Survivors of Bereavement by Suicide

Who We Are?

We are the only organisation offering peer-to-peer support to all those over the age of 18, impacted by suicide loss in the UK. We help those bereaved by suicide to support each other, at the time of their loss and in the months and years that follow. We are a self-help organisation and we provide a safe, confidential environment in which bereaved people can share their experiences and feelings. We offer peer led support groups, online virtual support groups, a national telephone support line, online community forum and email support. We offer a unique and distinct service for bereaved adults across the UK, run by the bereaved for the bereaved. Suicide recognises no social, ethnic or cultural boundaries and neither do we. Our support line and groups are open to all survivors of bereavement by suicide aged 18 years and over.

Volunteer for us and make a difference.

Our volunteers at Survivors of Bereavement by Suicide are truly the heartbeat of our charity. They provide support to those impacted by suicide in many ways. Manning telephone support lines, email support, facilitating groups and organising retreats. They support, fundraise, fight to break suicide stigma and raise awareness of Mental Health. All of this in their own time, all of this to stop those who have experienced the tragedy of suicide, suffering alone.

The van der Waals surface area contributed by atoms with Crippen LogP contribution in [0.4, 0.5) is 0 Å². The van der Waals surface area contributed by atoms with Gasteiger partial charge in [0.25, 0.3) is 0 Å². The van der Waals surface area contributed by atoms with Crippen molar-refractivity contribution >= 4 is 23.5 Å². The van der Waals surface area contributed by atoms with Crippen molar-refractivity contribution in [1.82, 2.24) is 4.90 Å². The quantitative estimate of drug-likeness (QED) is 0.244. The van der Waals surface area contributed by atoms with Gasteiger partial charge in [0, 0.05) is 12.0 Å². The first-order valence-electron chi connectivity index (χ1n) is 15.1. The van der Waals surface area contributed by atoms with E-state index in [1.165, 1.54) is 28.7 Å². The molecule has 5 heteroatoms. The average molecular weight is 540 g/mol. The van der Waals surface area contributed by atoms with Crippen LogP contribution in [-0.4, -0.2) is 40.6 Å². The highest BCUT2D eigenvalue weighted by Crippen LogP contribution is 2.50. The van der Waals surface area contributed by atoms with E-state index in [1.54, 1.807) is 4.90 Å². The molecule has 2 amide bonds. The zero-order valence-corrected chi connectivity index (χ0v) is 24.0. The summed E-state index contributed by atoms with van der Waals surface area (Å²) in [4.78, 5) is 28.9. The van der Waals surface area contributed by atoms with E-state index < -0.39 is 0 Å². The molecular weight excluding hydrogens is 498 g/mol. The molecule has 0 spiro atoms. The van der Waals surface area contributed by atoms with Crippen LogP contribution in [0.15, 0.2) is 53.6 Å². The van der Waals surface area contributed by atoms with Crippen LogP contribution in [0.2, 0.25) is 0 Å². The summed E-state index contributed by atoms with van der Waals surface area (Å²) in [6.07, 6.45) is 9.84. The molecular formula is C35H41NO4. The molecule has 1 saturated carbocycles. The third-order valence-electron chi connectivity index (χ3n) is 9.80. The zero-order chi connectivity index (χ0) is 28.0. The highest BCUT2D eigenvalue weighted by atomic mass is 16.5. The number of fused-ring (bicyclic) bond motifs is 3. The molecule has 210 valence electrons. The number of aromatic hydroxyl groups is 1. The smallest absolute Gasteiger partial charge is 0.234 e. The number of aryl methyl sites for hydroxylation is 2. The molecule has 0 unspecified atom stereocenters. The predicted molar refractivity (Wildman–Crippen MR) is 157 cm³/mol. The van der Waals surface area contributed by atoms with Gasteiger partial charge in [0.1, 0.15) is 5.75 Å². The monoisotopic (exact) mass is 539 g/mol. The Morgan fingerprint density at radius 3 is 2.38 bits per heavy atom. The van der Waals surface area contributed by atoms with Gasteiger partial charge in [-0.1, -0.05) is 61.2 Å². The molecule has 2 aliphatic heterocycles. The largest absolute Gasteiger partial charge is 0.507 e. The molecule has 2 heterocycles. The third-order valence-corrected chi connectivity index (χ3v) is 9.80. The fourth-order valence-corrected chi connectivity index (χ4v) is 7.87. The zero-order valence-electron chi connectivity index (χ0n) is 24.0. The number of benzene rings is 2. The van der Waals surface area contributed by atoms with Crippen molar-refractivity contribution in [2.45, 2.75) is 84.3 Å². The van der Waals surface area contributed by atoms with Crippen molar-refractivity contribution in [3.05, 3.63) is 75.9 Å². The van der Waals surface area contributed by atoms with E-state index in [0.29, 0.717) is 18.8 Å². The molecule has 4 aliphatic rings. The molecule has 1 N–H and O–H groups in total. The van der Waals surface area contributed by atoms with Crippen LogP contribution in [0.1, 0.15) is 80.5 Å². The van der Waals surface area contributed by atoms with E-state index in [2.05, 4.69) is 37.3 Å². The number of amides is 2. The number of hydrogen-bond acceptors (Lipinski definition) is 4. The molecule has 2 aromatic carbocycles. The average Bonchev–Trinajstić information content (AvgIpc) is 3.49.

Who can volunteer?

To volunteer as a group facilitator or support line volunteer you must:


  • Be over the age of 18.
  • Bereaved by suicide for more than 2 years


If you would like to support a group you can do this even if you have not been personally affected by suicide. Your role could include making refreshments, fundraising of administration tasks. You will still be required to complete the group volunteer training along with your fellow volunteers.


What do our volunteers do?

We run local SoBS support groups at locations around the UK – and we are always looking to open more. Groups are open to anyone over 18 and create an opportunity for people to meet with others who have been bereaved by suicide so that they can share experiences and ask questions.  They meet once a month, at a set time and location.

Each local SoBS group is run by a team of 3 group volunteers. Between them, they facilitate the session, get the conversation started, make sure everyone has the opportunity to talk if they want to, and generally look out for people. The team also work together to manage the administration, fundraising and communication for the group.

Great group volunteers do more listening than talking, are comfortable listening to the experiences of others and pay attention to their own well-being and boundaries.